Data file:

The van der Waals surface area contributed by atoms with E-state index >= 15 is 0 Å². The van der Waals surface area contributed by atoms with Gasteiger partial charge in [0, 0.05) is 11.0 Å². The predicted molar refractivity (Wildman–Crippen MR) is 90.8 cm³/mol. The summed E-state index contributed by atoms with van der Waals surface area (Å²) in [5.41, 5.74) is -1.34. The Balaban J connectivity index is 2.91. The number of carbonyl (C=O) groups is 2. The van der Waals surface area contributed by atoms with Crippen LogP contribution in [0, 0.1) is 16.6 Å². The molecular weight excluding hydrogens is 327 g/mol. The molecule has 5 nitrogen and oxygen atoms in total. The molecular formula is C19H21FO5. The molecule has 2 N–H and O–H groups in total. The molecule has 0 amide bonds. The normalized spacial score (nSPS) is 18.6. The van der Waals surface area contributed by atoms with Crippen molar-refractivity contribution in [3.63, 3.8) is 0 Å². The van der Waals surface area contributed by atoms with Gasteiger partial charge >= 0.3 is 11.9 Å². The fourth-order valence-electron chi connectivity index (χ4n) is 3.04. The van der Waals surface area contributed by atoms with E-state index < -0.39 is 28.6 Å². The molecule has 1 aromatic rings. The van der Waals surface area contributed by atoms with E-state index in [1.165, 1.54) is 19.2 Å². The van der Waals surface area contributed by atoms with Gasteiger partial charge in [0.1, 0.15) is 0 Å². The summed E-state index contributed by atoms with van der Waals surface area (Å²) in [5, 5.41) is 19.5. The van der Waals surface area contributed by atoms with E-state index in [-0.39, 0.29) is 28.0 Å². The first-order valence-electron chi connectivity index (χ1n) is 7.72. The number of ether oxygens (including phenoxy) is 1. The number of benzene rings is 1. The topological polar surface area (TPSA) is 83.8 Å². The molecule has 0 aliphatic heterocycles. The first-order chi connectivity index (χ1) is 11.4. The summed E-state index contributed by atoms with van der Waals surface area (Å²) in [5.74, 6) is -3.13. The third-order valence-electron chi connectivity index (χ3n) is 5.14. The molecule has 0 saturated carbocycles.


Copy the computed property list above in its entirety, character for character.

The van der Waals surface area contributed by atoms with E-state index >= 15 is 0 Å². The van der Waals surface area contributed by atoms with Gasteiger partial charge in [0, 0.05) is 11.0 Å². The predicted molar refractivity (Wildman–Crippen MR) is 90.8 cm³/mol. The summed E-state index contributed by atoms with van der Waals surface area (Å²) in [5.41, 5.74) is -1.34. The Balaban J connectivity index is 2.91. The number of carbonyl (C=O) groups is 2. The van der Waals surface area contributed by atoms with Crippen LogP contribution in [0, 0.1) is 16.6 Å². The molecular weight excluding hydrogens is 327 g/mol. The molecule has 5 nitrogen and oxygen atoms in total. The molecular formula is C19H21FO5. The molecule has 2 N–H and O–H groups in total. The molecule has 0 amide bonds. The normalized spacial score (nSPS) is 18.6. The van der Waals surface area contributed by atoms with Crippen molar-refractivity contribution in [3.63, 3.8) is 0 Å². The van der Waals surface area contributed by atoms with Gasteiger partial charge >= 0.3 is 11.9 Å². The fourth-order valence-electron chi connectivity index (χ4n) is 3.04. The van der Waals surface area contributed by atoms with E-state index < -0.39 is 28.6 Å². The molecule has 1 aromatic rings. The van der Waals surface area contributed by atoms with E-state index in [1.165, 1.54) is 19.2 Å². The van der Waals surface area contributed by atoms with Gasteiger partial charge in [0.1, 0.15) is 0 Å². The summed E-state index contributed by atoms with van der Waals surface area (Å²) in [5, 5.41) is 19.5. The van der Waals surface area contributed by atoms with E-state index in [-0.39, 0.29) is 28.0 Å². The first-order valence-electron chi connectivity index (χ1n) is 7.72. The number of ether oxygens (including phenoxy) is 1. The number of benzene rings is 1. The topological polar surface area (TPSA) is 83.8 Å². The molecule has 0 aliphatic heterocycles. The first-order chi connectivity index (χ1) is 11.4. The summed E-state index contributed by atoms with van der Waals surface area (Å²) in [5.74, 6) is -3.13. The third-order valence-electron chi connectivity index (χ3n) is 5.14. The molecule has 0 saturated carbocycles.